Dear Friends of African Women Rising,
This weekend marks World Refugee Day. It is a day to honor and acknowledge the plight of the 80 million people who have been forced to leave their homes because of war, conflict or persecution. 26 million of those are refugees, people who have crossed an international border, and another 50 million who are displaced within their own country. There are also 4.2 million asylum seekers and 3.6 million Venezuelans displaced abroad. These are large numbers that are hard to fathom. Each number represents an individual who’s life is in upheaval.
Uganda is one of the countries providing safe havens for refugees. At AWR we work together with refugees from South Sudan every day. They are diverse, hard-working, compassionate, kind, funny, intelligent, generous, inquisitive, silly, affectionate, sensible and so much more.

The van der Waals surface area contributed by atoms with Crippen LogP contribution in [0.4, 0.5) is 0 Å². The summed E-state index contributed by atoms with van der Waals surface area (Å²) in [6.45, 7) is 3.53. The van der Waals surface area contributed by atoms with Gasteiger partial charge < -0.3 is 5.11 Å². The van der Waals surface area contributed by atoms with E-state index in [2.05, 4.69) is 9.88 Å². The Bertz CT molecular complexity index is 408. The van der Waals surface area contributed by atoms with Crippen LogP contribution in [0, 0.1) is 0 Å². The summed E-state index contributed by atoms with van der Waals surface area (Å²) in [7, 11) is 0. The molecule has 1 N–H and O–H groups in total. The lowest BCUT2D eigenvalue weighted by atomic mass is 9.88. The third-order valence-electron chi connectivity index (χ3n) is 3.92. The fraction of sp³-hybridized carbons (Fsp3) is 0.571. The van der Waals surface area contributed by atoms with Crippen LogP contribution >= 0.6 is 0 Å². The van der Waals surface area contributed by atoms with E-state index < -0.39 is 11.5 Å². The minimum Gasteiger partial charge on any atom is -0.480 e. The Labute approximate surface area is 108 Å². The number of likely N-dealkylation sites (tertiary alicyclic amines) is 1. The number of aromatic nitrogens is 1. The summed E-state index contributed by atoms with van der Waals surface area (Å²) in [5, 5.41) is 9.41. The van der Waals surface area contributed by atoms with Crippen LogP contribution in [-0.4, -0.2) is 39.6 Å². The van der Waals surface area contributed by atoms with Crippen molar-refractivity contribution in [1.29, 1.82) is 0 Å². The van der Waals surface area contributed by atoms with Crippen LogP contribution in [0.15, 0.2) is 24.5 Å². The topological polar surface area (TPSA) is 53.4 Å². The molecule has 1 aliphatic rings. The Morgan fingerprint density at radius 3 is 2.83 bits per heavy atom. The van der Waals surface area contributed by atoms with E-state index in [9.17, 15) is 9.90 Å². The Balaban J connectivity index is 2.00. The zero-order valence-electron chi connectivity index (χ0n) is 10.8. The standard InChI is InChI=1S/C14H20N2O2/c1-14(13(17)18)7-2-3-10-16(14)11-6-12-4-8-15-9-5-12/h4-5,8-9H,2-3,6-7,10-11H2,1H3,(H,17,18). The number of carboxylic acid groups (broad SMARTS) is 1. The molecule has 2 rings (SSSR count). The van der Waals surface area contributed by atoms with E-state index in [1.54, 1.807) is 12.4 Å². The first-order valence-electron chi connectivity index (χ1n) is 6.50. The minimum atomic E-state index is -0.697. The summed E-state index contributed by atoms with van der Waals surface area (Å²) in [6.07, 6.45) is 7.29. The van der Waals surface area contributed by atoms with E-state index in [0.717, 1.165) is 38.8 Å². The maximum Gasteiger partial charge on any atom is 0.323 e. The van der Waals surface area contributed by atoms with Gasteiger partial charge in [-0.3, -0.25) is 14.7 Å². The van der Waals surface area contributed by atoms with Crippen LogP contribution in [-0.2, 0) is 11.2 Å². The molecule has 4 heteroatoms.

Today we are sharing some of the stories from the refugees living in Palabek Refugee Settlement Camp in Northern Uganda.
“I never had any children, but I care for three of my brother’s children. I started a permagarden in 2017. It has been helpful, but I have problems with seeds. If I had more seeds, I would plant again. When we left South Sudan we were running away from death. I ran with the children. My brother is still in South Sudan. I have escaped three times now. Three times our homes have been destroyed and we’ve been badly beaten. They burnt our huts. Three times I’ve lost everything. I will only go back if I am sure the peace is going to last.” – Vicky, 30 Years Old
“My favorite subject is english. I came here with my older sister. She is 15. My parents are both in South Sudan still. There are only three of us here. All children. My sister takes care of us. Life here is somewhat OK. When our food runs out, we go to work in the host community. But sometimes there is no work and we end up hungry. I’d like to make sure to study well because I want to be a doctor so I can help my family.” – Nathalie, 13 Years Old, Canaan Primary School, 4th grade